Stigma risks vulnerable groups into corruption to access SRHR

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ZWACT director Sandra Matendere said stigmatisation and name-calling make vulnerable groups victims of corruption.

BY TAFADZWA KACHIKO THE Zimbabwe Women Against Corruption Trust (ZWACT) says adolescent girls, sex workers as well as lesbian, gay, bisexual, transgender, questioning and intersex (LGBTQI) community risk being targets of corruption as they access sexual and reproductive health (SRH) services.

ZWACT director Sandra Matendere said stigmatisation and name-calling make vulnerable groups victims of corruption.

“Vulnerable groups such as adolescent girls, LGBTQI, and sex workers may become targets of informal payments when seeking sexual and reproductive health care services because of the stigma they encounter from the public,” Matendere said.

“They will end up paying bribes to secretly access services which are normally disbursed for free. Due to their limited power, they won’t seek redress when they encounter this form of corruption.

“In Mutasa, Manicaland province, we spoke to adolescent girls who said their parents don’t accept that they are being involved in sexual activities so they secretly seek these services from healthcare workers where they pay bribes. The reason for not reporting is that they would be protecting themselves from stigma.”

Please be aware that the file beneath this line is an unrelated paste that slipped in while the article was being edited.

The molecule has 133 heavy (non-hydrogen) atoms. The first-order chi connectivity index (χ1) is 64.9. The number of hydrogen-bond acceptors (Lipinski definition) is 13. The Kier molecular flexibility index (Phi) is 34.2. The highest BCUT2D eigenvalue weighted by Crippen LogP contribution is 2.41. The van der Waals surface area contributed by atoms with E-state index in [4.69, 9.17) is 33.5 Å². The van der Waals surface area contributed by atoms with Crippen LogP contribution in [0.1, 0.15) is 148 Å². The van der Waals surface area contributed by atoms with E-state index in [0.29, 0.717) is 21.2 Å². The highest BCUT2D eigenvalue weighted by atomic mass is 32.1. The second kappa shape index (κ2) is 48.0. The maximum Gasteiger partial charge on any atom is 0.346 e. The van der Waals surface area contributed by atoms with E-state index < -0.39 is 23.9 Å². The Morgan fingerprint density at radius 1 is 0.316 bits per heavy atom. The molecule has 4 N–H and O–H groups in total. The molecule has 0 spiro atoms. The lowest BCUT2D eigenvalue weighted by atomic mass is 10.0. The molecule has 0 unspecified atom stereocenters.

In its April 2021 report, the U4 Resource Centre said corruption was negatively affecting access to SRH in sub-Saharan Africa in several ways.

Transparency International Zimbabwe (TIZ) executive director Tafadzwa Chikumbu said: “I do concur because corruption thrives where there is secrecy and opacity.”

In a 2019 survey conducted by TIZ 58% of the 98 respondents who sought medical services from public hospitals or health centres said they had been asked to pay a bribe to access them. Other people paid a bribe to be served faster.

Gays and Lesbians of Zimbabwe (GALZ) programmes manager Samuel Matsikure said he never heard of LGBTIQ paying bribes to access services.

“We have not heard such reports from our community. I just checked with all site leads,” said Matsikure.

Trans Research Education Advocacy and Training executive director Sam Ndlovu said: “I am not sure because the constituency I work with is trans and gender diverse, many of whom  cannot afford SRH services and struggle even for daily subsistence.”

“Gender affirming healthcare services are not yet readily available and many of our community members if ever they get services they’re usually at minimal KP (key populations) specific service centres mainly offering HIV-related services.

“Harassment at times occurs from some unprofessional people but other staff members have become better at just treating their patients as patients whoever they are as per their oath.”

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